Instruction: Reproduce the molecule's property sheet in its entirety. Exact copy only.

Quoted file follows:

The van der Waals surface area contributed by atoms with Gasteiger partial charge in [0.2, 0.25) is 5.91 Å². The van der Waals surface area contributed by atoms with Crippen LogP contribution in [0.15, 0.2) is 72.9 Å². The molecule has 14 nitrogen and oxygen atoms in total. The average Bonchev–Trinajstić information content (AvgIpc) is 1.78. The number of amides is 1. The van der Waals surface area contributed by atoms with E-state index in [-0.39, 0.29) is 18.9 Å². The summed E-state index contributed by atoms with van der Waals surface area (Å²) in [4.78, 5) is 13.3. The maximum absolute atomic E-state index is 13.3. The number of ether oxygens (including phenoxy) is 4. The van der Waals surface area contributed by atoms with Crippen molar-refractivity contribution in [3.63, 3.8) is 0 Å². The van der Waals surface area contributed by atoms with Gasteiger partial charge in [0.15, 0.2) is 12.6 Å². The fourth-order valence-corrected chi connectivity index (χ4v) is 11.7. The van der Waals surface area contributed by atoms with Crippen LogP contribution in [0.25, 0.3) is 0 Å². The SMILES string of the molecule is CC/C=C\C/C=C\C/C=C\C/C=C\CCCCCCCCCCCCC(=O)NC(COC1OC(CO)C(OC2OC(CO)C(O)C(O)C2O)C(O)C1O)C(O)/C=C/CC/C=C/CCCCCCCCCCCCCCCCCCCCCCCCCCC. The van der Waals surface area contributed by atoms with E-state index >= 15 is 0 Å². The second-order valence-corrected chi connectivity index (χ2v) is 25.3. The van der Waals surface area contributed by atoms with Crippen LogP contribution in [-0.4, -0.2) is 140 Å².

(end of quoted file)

The van der Waals surface area contributed by atoms with Gasteiger partial charge in [0.2, 0.25) is 5.91 Å². The van der Waals surface area contributed by atoms with Crippen LogP contribution in [0.15, 0.2) is 72.9 Å². The molecule has 14 nitrogen and oxygen atoms in total. The average Bonchev–Trinajstić information content (AvgIpc) is 1.78. The number of amides is 1. The van der Waals surface area contributed by atoms with E-state index in [-0.39, 0.29) is 18.9 Å². The summed E-state index contributed by atoms with van der Waals surface area (Å²) in [4.78, 5) is 13.3. The maximum absolute atomic E-state index is 13.3. The number of ether oxygens (including phenoxy) is 4. The van der Waals surface area contributed by atoms with Crippen molar-refractivity contribution in [3.63, 3.8) is 0 Å². The van der Waals surface area contributed by atoms with Gasteiger partial charge in [0.15, 0.2) is 12.6 Å². The fourth-order valence-corrected chi connectivity index (χ4v) is 11.7. The van der Waals surface area contributed by atoms with Crippen LogP contribution in [0.25, 0.3) is 0 Å². The SMILES string of the molecule is CC/C=C\C/C=C\C/C=C\C/C=C\CCCCCCCCCCCCC(=O)NC(COC1OC(CO)C(OC2OC(CO)C(O)C(O)C2O)C(O)C1O)C(O)/C=C/CC/C=C/CCCCCCCCCCCCCCCCCCCCCCCCCCC. The van der Waals surface area contributed by atoms with E-state index >= 15 is 0 Å². The second-order valence-corrected chi connectivity index (χ2v) is 25.3. The van der Waals surface area contributed by atoms with Crippen LogP contribution in [-0.4, -0.2) is 140 Å².